I finally completed my first Newport Marathon on Sunday. After having gotten sick in 2013 on the day before the race, and then trying to sign up in 2014 but finding out I was a week too late in February, I got to spend the weekend running and getting in some much-needed beach time. The Oregon Coast is my favorite place in the whole world, and I always jump at the chance to make the 3-4 hour drive over from Bend.
Coming off a couple months of ultras, my training had been substantial but significantly tapered. I was getting in at least one speed workout a week, but favoring runs with friends over a second speed session. My weekday morning runs had all but been eliminated, and I could tell I was losing my desire to really push and achieve a PR or anything faster than what I have been running over the past few years.
All I really wanted was a cool finishers medal and sushi. Really.
After we arrived on Friday evening, we made our way through the Old Bay Front on our way to packet pick-up. As soon as we reach Ripley’s Believe It or Not, I look over and my favorite sushi place is GONE. Windows are papered up. No sign of sushi signs ANYWHERE. WTF!?! My only thought was finding a back-up. Where could I find sushi after the marathon tomorrow, so that my intentional deprivation of sushi over the past few months would not go unwarranted?
After a dinner at Mo’s, we were off to the hotel to wind down for the evening. Setting out my race clothes for the next morning, I was surprisingly calm. This was my 14th marathon, and it seems that running ultras has helped me prepare better – mentally – for marathons. My anxiety seems to be much more under control, and I know what to expect. My body handles the longer mileage well, as long as I fuel when it tells me to.
Saturday morning arrived quickly, and I made my way (along with most of the runners) down to the start, which was only 3 blocks from the motel. The weather was cool and in the 50’s, overcast and perfect for running. We were soon on our way back north, looping through Nye Beach and then back toward the Old Bay. At mile 4.5, we climbed a small hill and started out to the turn-around at mile 15. I will admit, this was daunting as I wasn’t sure how I could mentally tackle an out and back for the majority of a marathon. The first few miles went by incredibly slow.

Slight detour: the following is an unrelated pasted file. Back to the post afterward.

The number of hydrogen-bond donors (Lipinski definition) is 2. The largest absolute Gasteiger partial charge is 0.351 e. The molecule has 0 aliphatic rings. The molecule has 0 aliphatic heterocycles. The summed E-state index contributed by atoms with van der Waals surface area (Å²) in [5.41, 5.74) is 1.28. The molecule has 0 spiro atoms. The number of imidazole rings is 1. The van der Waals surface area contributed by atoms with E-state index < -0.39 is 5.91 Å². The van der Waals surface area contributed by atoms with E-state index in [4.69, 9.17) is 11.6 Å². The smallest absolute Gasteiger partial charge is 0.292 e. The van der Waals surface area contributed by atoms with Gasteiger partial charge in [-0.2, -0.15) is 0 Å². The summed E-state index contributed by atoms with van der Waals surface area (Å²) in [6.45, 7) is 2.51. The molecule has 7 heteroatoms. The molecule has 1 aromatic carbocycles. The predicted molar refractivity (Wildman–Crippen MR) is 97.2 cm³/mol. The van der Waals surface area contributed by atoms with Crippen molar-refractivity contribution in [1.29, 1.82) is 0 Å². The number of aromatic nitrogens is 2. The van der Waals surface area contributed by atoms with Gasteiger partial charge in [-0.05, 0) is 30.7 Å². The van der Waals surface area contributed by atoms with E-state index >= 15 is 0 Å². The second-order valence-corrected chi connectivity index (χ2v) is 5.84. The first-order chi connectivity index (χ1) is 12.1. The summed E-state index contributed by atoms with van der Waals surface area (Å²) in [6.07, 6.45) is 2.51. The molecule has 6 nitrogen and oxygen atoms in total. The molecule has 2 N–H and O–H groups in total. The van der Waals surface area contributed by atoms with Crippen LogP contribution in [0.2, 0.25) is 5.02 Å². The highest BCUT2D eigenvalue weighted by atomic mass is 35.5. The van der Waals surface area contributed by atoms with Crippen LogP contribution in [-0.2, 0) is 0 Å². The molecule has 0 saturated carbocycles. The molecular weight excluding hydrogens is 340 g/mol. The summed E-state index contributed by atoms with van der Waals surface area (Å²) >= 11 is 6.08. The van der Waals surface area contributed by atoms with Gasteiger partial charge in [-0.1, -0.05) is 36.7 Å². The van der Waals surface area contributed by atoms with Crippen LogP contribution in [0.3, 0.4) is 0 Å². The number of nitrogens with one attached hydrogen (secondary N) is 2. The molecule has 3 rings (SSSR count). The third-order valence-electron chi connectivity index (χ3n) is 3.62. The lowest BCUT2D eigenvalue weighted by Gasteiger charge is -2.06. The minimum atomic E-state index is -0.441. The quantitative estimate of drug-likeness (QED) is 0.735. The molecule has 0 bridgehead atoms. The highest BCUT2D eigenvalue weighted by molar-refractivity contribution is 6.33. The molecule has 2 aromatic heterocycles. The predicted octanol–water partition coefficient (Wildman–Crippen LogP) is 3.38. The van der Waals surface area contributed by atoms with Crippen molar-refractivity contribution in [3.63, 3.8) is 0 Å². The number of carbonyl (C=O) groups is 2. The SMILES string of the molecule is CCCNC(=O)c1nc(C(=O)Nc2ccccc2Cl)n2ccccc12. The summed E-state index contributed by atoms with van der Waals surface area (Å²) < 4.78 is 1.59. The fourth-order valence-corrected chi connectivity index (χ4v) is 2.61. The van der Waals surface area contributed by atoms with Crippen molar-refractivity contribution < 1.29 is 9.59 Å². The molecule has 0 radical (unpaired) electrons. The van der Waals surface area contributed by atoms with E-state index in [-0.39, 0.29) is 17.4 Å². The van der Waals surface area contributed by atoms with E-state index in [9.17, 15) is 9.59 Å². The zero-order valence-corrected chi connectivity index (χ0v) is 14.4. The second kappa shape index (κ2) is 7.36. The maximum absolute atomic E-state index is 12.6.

Fortunately, by about mile 12 I knew I only had a couple miles left to the turn-around and they were ticking off quickly, so I set my sights on the return. We got to see the lead runners fly by which was amazing – this is a very flat course and they were cruising. Lots of people were hanging out on the course to cheer on runners including the Oregon Oyster Farms (oyster shooters for those who dare), a cute couple who had balloons strewn across their yard and continued to clap and encourage all the runners and walkers (cowbells would have saved their poor hands), lots of high school students at aid stations, and a guy whose house was near the road offered beer to any runner who took him up on it. Upon returning back to Newport, there is a slight hill and then a steep downhill to the finish, which was crowded with people. After hoping for a sub 3:45, I was happy with a 3:48. I really had a seamless race with no problems, and I finally got my cool medal.
This race has a capacity of about 1,000 and I highly recommend it. You risk encountering rain or wind, but the two years I have been in Newport on marathon day have been perfect. The race course is well-stocked with aid stations every 2 miles, and the medal, shirt and post-race party are great. Chowder and beer were my choices for re-fueling. Rogue Ales had a tent with beer for all runners who prefer some suds after their hard effort. There was even a band.
Later that afternoon, I looked up the one and only sushi place left in Newport. I finally got 2+ rolls into my belly that evening, and felt satisfied. Definitely wasn’t as good as the old sushi place, but hey, beggars can’t be choosers. Hoping for another trip to the coast before next year rolls around – it’s one of the most peaceful places in the world.